Because edgy, unique, artistic things make the world go 'round.

Help us name it, and I promise you'll instantly feel more in touch with your inner artist!

Thursday, August 08, 2002

Cars and sex. Apparently there's more similarity between the two that I had thought.

For example, did you know that your local car dealer is looking for more than just a one night stand? It's true. This morning on the radio, I heard Mike Schmidt of Mike Schmidt Toyota tell me, "At Mike Schmidt Toyota, you're not just a number or a sale. We want to establish a relationship with you."

How flattering, I thought. But that's mighty presumptuous of you, Mike Schmidt. After all, we haven't even had dinner yet.

And maybe I'm not ready for a relationship with my car dealer at this stage of my life. There's something to be said for the quick and easy transaction, the no-strings-attached, no-questions-asked purchase. I know that someday I'll want that stability of one car dealer in my life, but for now I just want to see what's out there. Have fun shopping around. Experience what other car dealerships have to offer.

Forgive my lack of subtlety, Mike Schmidt. But at this point, it's not you I want. It's your Toyota.

Wednesday, August 07, 2002

On my morning route to daycare with the kids, I always pass a certain old man who walks up the subdivision hills like clockwork. I shouldn't say "walk." He strides. His pace is better than any walker I've seen. And the best part is, he waves at every passing car. His whole arm shoots up in the air and he grins a mile wide, never breaking his relentless stride.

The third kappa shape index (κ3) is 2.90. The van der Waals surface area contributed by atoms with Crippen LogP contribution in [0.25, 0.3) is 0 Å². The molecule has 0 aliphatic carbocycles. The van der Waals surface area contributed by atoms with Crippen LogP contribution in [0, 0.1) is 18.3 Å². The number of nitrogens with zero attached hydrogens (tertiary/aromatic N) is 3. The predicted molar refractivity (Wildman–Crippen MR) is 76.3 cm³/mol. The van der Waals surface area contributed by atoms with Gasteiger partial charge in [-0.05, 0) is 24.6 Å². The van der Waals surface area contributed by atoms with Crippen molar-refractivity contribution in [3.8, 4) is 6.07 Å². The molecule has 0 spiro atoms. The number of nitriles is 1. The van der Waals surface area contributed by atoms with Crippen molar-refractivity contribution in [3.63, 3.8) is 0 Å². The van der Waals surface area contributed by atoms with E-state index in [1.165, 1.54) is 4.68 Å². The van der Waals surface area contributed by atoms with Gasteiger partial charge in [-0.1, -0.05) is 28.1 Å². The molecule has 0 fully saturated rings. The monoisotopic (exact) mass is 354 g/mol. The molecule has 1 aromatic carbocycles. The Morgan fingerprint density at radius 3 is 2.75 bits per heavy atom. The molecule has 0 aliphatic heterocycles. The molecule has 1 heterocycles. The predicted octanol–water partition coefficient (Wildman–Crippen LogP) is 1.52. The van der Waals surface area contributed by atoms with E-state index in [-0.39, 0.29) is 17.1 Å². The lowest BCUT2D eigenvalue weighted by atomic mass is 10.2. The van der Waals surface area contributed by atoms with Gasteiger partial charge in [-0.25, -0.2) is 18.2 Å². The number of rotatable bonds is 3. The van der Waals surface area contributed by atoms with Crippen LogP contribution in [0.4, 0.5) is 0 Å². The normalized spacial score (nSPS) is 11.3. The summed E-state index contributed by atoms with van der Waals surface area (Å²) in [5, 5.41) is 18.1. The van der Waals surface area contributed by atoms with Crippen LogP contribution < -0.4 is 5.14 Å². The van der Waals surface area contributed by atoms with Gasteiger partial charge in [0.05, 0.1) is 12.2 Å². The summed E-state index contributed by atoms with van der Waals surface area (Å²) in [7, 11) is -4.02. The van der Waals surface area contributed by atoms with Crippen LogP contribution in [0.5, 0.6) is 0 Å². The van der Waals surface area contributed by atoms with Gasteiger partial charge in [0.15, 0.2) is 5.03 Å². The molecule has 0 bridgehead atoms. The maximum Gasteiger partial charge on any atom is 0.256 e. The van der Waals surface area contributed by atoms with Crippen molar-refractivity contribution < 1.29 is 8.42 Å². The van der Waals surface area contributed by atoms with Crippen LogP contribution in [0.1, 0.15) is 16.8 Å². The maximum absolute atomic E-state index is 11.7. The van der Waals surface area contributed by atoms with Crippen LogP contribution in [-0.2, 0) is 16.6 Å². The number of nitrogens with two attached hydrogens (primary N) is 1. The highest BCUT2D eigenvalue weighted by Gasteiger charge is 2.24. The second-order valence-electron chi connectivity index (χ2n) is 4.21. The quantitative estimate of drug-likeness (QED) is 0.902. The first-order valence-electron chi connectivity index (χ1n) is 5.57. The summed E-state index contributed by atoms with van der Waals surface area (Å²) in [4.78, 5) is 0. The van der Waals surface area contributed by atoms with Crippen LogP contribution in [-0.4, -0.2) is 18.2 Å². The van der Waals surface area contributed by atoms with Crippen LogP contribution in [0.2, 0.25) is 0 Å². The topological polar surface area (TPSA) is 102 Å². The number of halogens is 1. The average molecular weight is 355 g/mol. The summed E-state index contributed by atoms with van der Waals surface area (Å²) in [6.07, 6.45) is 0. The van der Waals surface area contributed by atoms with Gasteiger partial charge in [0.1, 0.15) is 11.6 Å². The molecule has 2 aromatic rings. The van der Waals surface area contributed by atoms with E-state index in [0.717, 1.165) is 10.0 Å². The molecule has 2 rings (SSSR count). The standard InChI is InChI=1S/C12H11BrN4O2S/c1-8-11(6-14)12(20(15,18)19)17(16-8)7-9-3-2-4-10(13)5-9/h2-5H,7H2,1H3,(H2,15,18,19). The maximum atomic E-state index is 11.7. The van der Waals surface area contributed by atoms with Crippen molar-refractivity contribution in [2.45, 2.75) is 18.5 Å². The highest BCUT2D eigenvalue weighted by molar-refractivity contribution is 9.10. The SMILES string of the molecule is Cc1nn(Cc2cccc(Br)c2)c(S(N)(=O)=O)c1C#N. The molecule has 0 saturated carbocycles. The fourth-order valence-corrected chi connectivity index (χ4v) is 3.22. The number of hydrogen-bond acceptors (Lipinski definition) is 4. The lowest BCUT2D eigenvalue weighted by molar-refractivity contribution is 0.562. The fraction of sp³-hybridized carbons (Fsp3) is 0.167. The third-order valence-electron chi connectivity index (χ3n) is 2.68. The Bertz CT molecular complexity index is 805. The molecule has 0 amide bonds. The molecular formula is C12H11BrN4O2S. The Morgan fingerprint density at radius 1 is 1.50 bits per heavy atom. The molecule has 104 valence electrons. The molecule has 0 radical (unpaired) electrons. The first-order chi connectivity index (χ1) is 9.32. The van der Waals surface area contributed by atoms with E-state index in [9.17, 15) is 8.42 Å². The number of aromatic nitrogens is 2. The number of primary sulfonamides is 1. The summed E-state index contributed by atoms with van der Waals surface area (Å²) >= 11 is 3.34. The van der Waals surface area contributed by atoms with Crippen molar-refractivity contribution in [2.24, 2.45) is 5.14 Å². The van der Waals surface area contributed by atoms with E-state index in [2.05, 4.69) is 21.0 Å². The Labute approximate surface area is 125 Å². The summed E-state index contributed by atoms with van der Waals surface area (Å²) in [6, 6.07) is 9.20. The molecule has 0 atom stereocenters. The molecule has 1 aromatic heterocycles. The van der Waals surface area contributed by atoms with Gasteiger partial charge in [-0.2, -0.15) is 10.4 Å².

His other arm is attached to a leash, on the end of which a beautiful golden retriever keeps pace with him up those hills, pink tongue lolling out of its mouth, eyes bright and enthusiastic.

The first time he waved to me, I was caught off guard. People don't wave to strangers. I ignored him. I thought he was a nut. The next day, I gave in and smiled at him. Then I started smiling and lifting two fingers from my steering wheel. Before I knew it, I was grinning and waving wildly at the man as if he were an old friend I hadn't seen in twenty years.

He went on smiling and waving through the seasons, every single morning, whether it was 100 degrees or the roads were frozen over with ice. He and his dog made their trek no matter what.

Until one day when he simply wasn't there.

It took me a few days to notice. Then suddenly I realized I hadn't seen him for a week or longer. Maybe he had walked earlier. Or later. But it didn't make sense that he would change the routine that he'd kept for over 2 years. I assumed the worst, and I hoped that this physically active, friendly little old man wasn't stooped over in a nursing home from a stroke or heart attack where no one would smile and wave to him in the mornings.

About six months later, I finally saw him again, back on his usual route, keeping his vigorous pace, waving at the passing cars.

I saw why he must have been gone.

His beautiful dog was no longer with him.

Thursday, August 01, 2002

To the left is the Squeaky Weasel, official mascot of The Squeaky Weasel Gets the Grease.